fensive rebound, one assist, one steal, four turnovers.
Clark Christy dropped in one of one from the field and
one of two from the free-throw line for three points, had,
one offensive and four defensive rebounds, one steal,
and three turnovers.
Hunter Greene bucketed one of seven from the field
for two points, had four offensive and two defensive re-
bounds, one steal, and one turn over.
Michael Kinsey hit two of two from the free-throw line
for two points, had one assist, two offensive and two de-
fensive rebounds, and one turnover.
John Stephens had one assist, two offensive and one
The Warriors hoop season concludes with the Dis-
trict Tournament to be hosted at ACA, 6 p.m., Feb. 5.
Games are scheduled at 5 p.m. and 7 p.m., Feb.8, and at 6
p.m., Feb. 9.
Lady Warrior .JVs
End Season 13-3
Lady Warriors JVs
split their final games to
wrap up the season at 13-3.
ACA lost to Maclay, 32-
22, Jan. 24. The ladies got
off to a slow
start and just j iur
Maclay, who was off a
took the first, had very
3-1, and the man-to-m
second, 11-6, age, the
to leave ACA seen all
at a 14-7
deficit at the Coach
half. The layson
Lady War- /
riors fell 9-67
in the third,
and inched 9- \ .
8 in the
"We were playing eight-
minute quarters and we're
not used to that," said
Coach Mac Finlayson.
"Our offensive protection
was off and Maclay had
very good man-to-man cov-
erage, the best I've seen all
Nikki Hamrick led the
board with six points;
Tiffany Brasington shot at
50 percent from the free-
throw line for four points;
Taryn Copeland was hit-
ting 66 per-
ted at 50
* line for
* points; and
Kait 1 in
Sorensen each scored two
For the final game of
the season, the Lady War-
riors *~on by forfeit be-
cause Liberty County
canceled the contest.
Hobbs' First Year As Lady Sentinel
Resident Brittany Hobbs. a 2007 Aucilla Christian
Academy graduate, will begin playing for the North
Florida Community College' Fast-pitch Softball
team this weekend under a full scholarship,
which she was awarded last year by NFCC.
Though she is listed on the roster as a
right fielder and pitcher (#19), Head Coach
Jeff Dabney said she would very likely
play most of the season off the mound.
"As a freshman, she probably won't be
pitching very much for us this year," he
In her final year at ACA, Hobbs was
named as one of three Athletes of the
Year and she was named MVP in soft-
ball. during the Annual Athletic Ban.
quet and ceremony
When she was awarded the scholar-
ship to NFCC, Hobbs said she felt like a
celebrity when underclassmen brought T-
shits, balls and such for her to autograph.
In her senior year, Hobbs pitched 102
inn ings and had a 15-2 season record. At the
plate, she had 73 at bat. 36 hits, .493 batting av-
erage, and 21 RBI.
Following the signing of her letter of in-
tent to play for the Lady Sentinels, Hobbs re- ne'
marked. "Five or sLx games before the season ith
was over I decided that I wanted to continue to
play because I wasn't quite ready to give it up could d
yet. tried o0
"I never thought I could do it, but I tried NFCC t
out, and NFCC told me that they wanted me to that thi
play for them," said Hobbs. She added that
even though while on the mound, her arm re- wanted
sembled a cannon shot once she released the play foi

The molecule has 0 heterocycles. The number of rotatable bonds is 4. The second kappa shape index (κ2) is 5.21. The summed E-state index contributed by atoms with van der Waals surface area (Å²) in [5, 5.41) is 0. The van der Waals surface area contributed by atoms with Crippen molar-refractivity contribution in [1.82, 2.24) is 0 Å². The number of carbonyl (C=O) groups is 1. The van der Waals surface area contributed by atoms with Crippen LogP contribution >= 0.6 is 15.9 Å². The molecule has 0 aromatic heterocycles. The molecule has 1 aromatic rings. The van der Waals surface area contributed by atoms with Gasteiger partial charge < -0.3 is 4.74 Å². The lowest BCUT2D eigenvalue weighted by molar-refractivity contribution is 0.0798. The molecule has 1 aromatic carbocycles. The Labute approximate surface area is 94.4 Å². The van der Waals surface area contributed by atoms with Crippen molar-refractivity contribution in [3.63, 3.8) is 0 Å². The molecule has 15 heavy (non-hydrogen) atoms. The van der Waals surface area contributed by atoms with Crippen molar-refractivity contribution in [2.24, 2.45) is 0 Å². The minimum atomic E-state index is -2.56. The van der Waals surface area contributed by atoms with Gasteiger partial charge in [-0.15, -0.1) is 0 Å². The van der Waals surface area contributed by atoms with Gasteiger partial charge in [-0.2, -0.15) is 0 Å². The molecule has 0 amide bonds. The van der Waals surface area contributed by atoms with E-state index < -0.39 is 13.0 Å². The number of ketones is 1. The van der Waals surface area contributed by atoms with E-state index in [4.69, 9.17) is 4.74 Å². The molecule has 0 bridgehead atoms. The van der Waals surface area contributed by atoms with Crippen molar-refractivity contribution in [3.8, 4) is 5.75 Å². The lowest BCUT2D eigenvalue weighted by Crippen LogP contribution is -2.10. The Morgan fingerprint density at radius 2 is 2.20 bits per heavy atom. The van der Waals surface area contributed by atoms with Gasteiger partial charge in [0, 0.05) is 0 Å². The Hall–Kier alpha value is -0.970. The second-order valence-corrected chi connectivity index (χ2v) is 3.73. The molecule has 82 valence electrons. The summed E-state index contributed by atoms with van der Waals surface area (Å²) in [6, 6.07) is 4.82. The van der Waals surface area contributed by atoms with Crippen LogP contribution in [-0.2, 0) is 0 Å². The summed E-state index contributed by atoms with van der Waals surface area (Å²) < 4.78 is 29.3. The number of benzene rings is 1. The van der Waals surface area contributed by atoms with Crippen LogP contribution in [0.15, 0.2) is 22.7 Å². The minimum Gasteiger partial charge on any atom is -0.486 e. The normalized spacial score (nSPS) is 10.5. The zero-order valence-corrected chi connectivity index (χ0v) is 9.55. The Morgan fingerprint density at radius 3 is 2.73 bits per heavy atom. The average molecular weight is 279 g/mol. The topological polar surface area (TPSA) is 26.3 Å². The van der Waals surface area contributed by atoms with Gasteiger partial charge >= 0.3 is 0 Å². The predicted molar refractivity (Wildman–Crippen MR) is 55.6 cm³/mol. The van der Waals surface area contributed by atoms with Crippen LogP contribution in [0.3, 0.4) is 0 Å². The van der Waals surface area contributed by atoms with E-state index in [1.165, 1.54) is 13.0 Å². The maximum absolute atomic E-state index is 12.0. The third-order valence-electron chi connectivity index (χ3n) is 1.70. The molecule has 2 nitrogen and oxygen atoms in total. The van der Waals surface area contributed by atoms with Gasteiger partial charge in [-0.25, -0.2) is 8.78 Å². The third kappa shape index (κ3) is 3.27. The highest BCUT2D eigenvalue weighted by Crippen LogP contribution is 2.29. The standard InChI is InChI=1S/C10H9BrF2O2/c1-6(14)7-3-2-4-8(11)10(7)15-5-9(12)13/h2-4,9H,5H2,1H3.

ball during a pitch, she preferred not to pitch said Ho
in college. Hobbs also said that she knew that
playing for NFCC would be greatly different than playing
at ACA, and she is prepared for it.
By that statement, she was referring to the average
ACA season stretching for about 17-19 games, however, col-
lege teams play throughout the year and number approx-
imately 70-75 games.
Hobbs had been playing for the Lady Warriors for six
years beginning in junior varsity softball when she was
in the sixth grade. In the seventh grade, she was moved
up top the varsity team, where she served on the mound
ahd the second base slot until the end of her senior year.
During those years, Hobbs took pitching lessons for
three to four years with Roger Rooks of Tallahassee, but
she credited her uncle, Demott Anderson,.for much of 'er
ACA Head Softball Coach Roslyn Bass, who coached
Hobbs for six years while she played for Aucilla, said of
her, "Brittany's character is outstanding and she is an out-
The Aucilla Christian
Academy varsity Lady
Warriors dropped two of
the three recent games, to
stand 14-9 on the season.
Aucilla fell to Munroe,
54-48, Jan. 18. Coach Daryl
Adams reports that ACA
was leading well into the
fourth. "We dropped it in
the fourth. We were lead-
ing for the entire game
until then, but we fouled a
lot. Munroe started shoot-
ing a lot of threes, and we
dropped the free-throws
when we needed them the
Lindsey Day led the
ACA charge with a whop-
ping 21 points, and ten re-
bounds for a double-double,
and four blocked shots.
Mallory Plaines was
right on her heals with 18
points and ten rebounds for
a double-double, had five
assist, three steals, and
three blocked shots.
Nicole Mathis dropped
in for seven points,
snagged seven rebounds,
three assist, and five steals.
Bethany Saunders net-
ted two points, and had
three rebounds, three as-
standing young lady who worked so hard and has a good
work ethic. In the years I coached her, I never had a prob-
lem of any kind with her-and she never had an attitude.
She's a great kid and an outstanding athlete in every as-
pect of the sport. Brittany is a great hitter, she runs the
bases well and she is an outstanding pitcher. I am
definitely ver\ proud of her and I know she has
a very bright future ahead of her," said Bass.
Hobbs plans to become an RN, and later,
I move into specialized nursing, such as a
surgery room assistant to a doctor.
.Joining Hobbs on the Lady Sen-
tinels are;: (#12) Kristin Benton, fresh-
i man of Lakeland, FL as pitcher; (#24)
Stephenie Carlson, sophomore from